- You work for a company which can probably afford to compensate everyone working crunch mode for an extra meal at the office during the entirety of the crunch time, including delivery costs.
- You feel free to make jokes or be pushy, rude, or insubordinate at work, and enjoy the benefits that these behaviors can have for establishing trust. You don't worry about losing your job as a result of being yourself.
- You have never worried about becoming homeless as a result of losing your job.
- If self-employed, you can afford sufficient health coverage that a major accident or illness would not be financially ruinous. (In the United States, particularly prior to the Affordable Care Act.)
- If you apply to a position which uses financial background checks, you can be sure that there is nothing there that would disqualify you from the position.
- You are unlikely to have suffered a medically related blotch on your credit record, or a bankruptcy related to an unaffordable major illness.
- You approach your job as a pastime and/or way to afford luxuries, while taking your own survival for granted.
- You assume you will always enjoy the level of economic security that you do now.
- You assume that due to your current job security and good compensation/benefits, there is nothing a labor union could assist you with.
Insulation from the Public
The core features of your job are less likely to involve direct contact with the general public.
- You are less likely to have a conversation with someone who dislikes your company specifically in the course of your work.
- Even if you work on a feature that is largely disliked, you are less likely to face someone telling you what they think of it.
- Getting bad feedback from end-users can feel like being unfairly singled out for criticism. (In some cases, individuals with marginalized identities do get unfairly singled out.)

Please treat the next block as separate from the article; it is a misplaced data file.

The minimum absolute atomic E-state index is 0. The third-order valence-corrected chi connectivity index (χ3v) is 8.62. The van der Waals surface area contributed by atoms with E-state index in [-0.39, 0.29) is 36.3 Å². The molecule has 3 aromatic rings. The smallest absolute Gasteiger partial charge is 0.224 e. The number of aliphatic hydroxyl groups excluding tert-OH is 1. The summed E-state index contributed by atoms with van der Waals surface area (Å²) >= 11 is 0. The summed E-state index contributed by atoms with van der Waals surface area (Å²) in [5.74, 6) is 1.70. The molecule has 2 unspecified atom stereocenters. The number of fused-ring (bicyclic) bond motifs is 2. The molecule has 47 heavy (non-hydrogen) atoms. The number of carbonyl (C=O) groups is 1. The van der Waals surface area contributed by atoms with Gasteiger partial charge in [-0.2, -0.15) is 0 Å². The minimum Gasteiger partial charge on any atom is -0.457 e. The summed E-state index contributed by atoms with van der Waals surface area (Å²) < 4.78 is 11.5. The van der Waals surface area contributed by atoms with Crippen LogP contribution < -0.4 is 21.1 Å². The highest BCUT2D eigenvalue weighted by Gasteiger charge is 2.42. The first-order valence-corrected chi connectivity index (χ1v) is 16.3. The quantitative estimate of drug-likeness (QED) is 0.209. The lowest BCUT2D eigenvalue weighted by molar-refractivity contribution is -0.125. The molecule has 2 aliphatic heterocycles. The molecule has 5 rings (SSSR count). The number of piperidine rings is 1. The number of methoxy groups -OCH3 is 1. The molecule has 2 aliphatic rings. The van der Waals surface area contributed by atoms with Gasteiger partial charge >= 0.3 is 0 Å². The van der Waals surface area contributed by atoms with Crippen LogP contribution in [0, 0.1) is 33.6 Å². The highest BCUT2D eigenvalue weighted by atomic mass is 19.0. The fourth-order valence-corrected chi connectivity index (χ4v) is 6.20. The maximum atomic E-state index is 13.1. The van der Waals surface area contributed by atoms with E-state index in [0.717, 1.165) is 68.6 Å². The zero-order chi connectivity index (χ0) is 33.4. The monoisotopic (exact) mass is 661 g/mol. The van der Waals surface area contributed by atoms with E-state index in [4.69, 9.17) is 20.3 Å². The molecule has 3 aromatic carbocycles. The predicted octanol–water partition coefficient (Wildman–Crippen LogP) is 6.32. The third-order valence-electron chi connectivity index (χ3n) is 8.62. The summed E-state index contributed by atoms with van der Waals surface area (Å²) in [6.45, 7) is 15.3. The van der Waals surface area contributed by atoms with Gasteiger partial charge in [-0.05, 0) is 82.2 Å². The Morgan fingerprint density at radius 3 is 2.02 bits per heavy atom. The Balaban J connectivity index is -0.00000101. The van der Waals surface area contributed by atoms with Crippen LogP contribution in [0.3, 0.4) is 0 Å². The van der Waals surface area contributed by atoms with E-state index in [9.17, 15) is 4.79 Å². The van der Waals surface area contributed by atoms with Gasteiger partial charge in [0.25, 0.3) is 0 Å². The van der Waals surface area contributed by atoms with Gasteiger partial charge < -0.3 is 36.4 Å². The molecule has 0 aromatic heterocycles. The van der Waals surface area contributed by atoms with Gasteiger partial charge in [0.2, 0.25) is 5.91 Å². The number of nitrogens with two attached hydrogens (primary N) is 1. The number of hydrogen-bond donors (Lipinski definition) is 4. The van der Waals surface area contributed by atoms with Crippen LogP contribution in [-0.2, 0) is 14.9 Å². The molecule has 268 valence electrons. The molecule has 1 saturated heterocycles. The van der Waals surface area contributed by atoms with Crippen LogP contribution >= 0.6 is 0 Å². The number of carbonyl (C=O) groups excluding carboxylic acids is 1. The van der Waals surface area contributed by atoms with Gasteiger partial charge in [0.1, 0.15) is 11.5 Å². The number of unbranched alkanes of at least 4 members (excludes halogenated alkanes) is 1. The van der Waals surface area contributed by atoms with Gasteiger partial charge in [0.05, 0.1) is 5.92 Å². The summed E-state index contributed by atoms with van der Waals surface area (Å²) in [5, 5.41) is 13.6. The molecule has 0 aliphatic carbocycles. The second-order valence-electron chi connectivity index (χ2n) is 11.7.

- If you work on software that is ultimately used to violate people's human rights, you are not always called to account for your role.
Ability to work
- Even work that needs close coordination with teammates can usually be done remotely, given a proper computer where you are and a fast, stable internet connection.
- Your job classification is more likely to be listed as requiring a laptop (either as primary machine or sole machine), enabling you to have a suitable work machine with you at all times.
- You're less likely to be late for work or miss work because your car broke down or because the bus you rely on runs behind schedule; because your child was sick and you couldn't afford to pay someone to care for them; or because you have a lengthy commute due to not being able to afford to live near work.
- If your primary means of transportation is out of service or totaled, you can afford the up-front costs to rent a vehicle or otherwise get to work as quickly and reliably, even if insurance does eventually cover those costs.
- Your primary vehicle being totaled will probably not result in the loss of your job, as you will be able to pay for transport to work and get a replacement vehicle.
- You can afford the transit costs to work from the office in distant locations (such as office parks poorly served by public transit) or at atypical hours (when public transit does not run).
- You don't have to worry about losing vacation days if you take time off when you're sick, because your employer tallies vacation days separately from sick days or even has unlimited time off.
- You don't suffer from stress and sleep deprivation arising from having to spend a large part of your day commuting from an area with affordable housing to an area where your tech company's office is.